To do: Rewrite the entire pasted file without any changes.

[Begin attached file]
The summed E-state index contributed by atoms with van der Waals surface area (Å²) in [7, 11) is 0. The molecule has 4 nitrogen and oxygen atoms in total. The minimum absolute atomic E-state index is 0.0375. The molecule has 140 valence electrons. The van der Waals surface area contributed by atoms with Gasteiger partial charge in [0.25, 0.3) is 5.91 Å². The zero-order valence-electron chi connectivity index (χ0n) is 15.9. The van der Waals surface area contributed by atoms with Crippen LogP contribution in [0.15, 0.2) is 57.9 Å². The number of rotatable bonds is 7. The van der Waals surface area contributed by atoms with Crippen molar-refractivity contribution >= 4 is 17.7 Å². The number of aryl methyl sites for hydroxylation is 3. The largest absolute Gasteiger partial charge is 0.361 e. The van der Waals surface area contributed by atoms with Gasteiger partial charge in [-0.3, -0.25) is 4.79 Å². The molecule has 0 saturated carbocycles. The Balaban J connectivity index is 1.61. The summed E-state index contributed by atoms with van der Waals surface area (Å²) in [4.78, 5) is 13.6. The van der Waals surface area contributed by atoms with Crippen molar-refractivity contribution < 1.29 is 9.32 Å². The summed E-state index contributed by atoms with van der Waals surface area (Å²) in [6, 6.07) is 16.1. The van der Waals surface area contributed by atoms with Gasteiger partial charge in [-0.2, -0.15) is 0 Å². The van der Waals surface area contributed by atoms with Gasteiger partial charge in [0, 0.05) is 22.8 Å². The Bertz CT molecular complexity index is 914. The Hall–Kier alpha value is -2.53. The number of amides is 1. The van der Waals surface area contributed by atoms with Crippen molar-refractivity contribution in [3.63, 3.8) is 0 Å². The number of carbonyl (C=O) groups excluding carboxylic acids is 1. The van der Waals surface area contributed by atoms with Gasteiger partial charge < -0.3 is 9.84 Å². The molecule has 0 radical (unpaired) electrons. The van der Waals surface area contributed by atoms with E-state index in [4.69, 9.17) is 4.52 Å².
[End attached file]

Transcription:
The summed E-state index contributed by atoms with van der Waals surface area (Å²) in [7, 11) is 0. The molecule has 4 nitrogen and oxygen atoms in total. The minimum absolute atomic E-state index is 0.0375. The molecule has 140 valence electrons. The van der Waals surface area contributed by atoms with Gasteiger partial charge in [0.25, 0.3) is 5.91 Å². The zero-order valence-electron chi connectivity index (χ0n) is 15.9. The van der Waals surface area contributed by atoms with Crippen LogP contribution in [0.15, 0.2) is 57.9 Å². The number of rotatable bonds is 7. The van der Waals surface area contributed by atoms with Crippen molar-refractivity contribution >= 4 is 17.7 Å². The number of aryl methyl sites for hydroxylation is 3. The largest absolute Gasteiger partial charge is 0.361 e. The van der Waals surface area contributed by atoms with Gasteiger partial charge in [-0.3, -0.25) is 4.79 Å². The molecule has 0 saturated carbocycles. The Balaban J connectivity index is 1.61. The summed E-state index contributed by atoms with van der Waals surface area (Å²) in [4.78, 5) is 13.6. The van der Waals surface area contributed by atoms with Crippen molar-refractivity contribution < 1.29 is 9.32 Å². The summed E-state index contributed by atoms with van der Waals surface area (Å²) in [6, 6.07) is 16.1. The van der Waals surface area contributed by atoms with Gasteiger partial charge in [-0.2, -0.15) is 0 Å². The van der Waals surface area contributed by atoms with Gasteiger partial charge in [0, 0.05) is 22.8 Å². The Bertz CT molecular complexity index is 914. The Hall–Kier alpha value is -2.53. The number of amides is 1. The van der Waals surface area contributed by atoms with Crippen molar-refractivity contribution in [3.63, 3.8) is 0 Å². The number of carbonyl (C=O) groups excluding carboxylic acids is 1. The van der Waals surface area contributed by atoms with Gasteiger partial charge < -0.3 is 9.84 Å². The molecule has 0 radical (unpaired) electrons. The van der Waals surface area contributed by atoms with E-state index in [4.69, 9.17) is 4.52 Å².